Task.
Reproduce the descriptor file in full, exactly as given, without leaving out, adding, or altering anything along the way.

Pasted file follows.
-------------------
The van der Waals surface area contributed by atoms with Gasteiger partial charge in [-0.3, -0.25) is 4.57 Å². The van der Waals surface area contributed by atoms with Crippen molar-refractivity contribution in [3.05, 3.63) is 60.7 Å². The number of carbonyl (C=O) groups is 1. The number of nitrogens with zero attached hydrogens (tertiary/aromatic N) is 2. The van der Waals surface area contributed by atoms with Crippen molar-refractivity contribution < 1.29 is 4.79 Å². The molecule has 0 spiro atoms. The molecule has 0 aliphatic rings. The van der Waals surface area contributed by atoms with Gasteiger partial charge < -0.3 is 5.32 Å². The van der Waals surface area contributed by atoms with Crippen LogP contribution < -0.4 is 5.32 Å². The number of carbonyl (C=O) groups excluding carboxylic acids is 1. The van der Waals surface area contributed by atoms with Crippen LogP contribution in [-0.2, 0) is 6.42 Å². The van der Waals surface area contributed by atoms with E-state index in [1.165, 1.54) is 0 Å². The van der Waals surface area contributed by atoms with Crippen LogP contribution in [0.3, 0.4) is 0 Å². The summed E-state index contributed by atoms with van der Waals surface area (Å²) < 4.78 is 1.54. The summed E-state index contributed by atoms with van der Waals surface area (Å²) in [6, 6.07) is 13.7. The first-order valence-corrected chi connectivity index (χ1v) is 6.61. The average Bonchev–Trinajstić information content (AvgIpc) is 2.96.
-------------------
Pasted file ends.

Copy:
The van der Waals surface area contributed by atoms with Gasteiger partial charge in [-0.3, -0.25) is 4.57 Å². The van der Waals surface area contributed by atoms with Crippen molar-refractivity contribution in [3.05, 3.63) is 60.7 Å². The number of carbonyl (C=O) groups is 1. The number of nitrogens with zero attached hydrogens (tertiary/aromatic N) is 2. The van der Waals surface area contributed by atoms with Crippen molar-refractivity contribution < 1.29 is 4.79 Å². The molecule has 0 spiro atoms. The molecule has 0 aliphatic rings. The van der Waals surface area contributed by atoms with Gasteiger partial charge < -0.3 is 5.32 Å². The van der Waals surface area contributed by atoms with Crippen LogP contribution < -0.4 is 5.32 Å². The number of carbonyl (C=O) groups excluding carboxylic acids is 1. The van der Waals surface area contributed by atoms with Crippen LogP contribution in [-0.2, 0) is 6.42 Å². The van der Waals surface area contributed by atoms with E-state index in [1.165, 1.54) is 0 Å². The van der Waals surface area contributed by atoms with Crippen LogP contribution in [0.3, 0.4) is 0 Å². The summed E-state index contributed by atoms with van der Waals surface area (Å²) < 4.78 is 1.54. The summed E-state index contributed by atoms with van der Waals surface area (Å²) in [6, 6.07) is 13.7. The first-order valence-corrected chi connectivity index (χ1v) is 6.61. The average Bonchev–Trinajstić information content (AvgIpc) is 2.96.